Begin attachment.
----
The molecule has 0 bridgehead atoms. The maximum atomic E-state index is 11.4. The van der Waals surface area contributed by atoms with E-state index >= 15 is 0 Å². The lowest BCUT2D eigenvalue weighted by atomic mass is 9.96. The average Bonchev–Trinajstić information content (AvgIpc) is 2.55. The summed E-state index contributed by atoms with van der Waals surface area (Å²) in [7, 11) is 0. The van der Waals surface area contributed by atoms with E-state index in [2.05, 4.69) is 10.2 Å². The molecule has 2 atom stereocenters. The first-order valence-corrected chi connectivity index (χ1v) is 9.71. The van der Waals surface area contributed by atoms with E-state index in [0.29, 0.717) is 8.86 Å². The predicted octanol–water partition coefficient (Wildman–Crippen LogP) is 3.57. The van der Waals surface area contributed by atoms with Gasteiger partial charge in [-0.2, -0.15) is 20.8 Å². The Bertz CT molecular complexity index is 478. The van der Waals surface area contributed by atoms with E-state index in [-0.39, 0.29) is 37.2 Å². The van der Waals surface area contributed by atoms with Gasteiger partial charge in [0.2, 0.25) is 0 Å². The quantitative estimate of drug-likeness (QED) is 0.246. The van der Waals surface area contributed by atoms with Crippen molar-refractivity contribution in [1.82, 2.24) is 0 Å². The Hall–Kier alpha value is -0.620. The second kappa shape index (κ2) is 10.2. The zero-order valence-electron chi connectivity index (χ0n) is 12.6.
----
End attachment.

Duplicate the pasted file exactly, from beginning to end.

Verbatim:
The molecule has 0 bridgehead atoms. The maximum atomic E-state index is 11.4. The van der Waals surface area contributed by atoms with E-state index >= 15 is 0 Å². The lowest BCUT2D eigenvalue weighted by atomic mass is 9.96. The average Bonchev–Trinajstić information content (AvgIpc) is 2.55. The summed E-state index contributed by atoms with van der Waals surface area (Å²) in [7, 11) is 0. The van der Waals surface area contributed by atoms with E-state index in [2.05, 4.69) is 10.2 Å². The molecule has 2 atom stereocenters. The first-order valence-corrected chi connectivity index (χ1v) is 9.71. The van der Waals surface area contributed by atoms with E-state index in [0.29, 0.717) is 8.86 Å². The predicted octanol–water partition coefficient (Wildman–Crippen LogP) is 3.57. The van der Waals surface area contributed by atoms with Gasteiger partial charge in [-0.2, -0.15) is 20.8 Å². The Bertz CT molecular complexity index is 478. The van der Waals surface area contributed by atoms with E-state index in [-0.39, 0.29) is 37.2 Å². The van der Waals surface area contributed by atoms with Gasteiger partial charge in [0.2, 0.25) is 0 Å². The quantitative estimate of drug-likeness (QED) is 0.246. The van der Waals surface area contributed by atoms with Crippen molar-refractivity contribution in [1.82, 2.24) is 0 Å². The Hall–Kier alpha value is -0.620. The second kappa shape index (κ2) is 10.2. The zero-order valence-electron chi connectivity index (χ0n) is 12.6.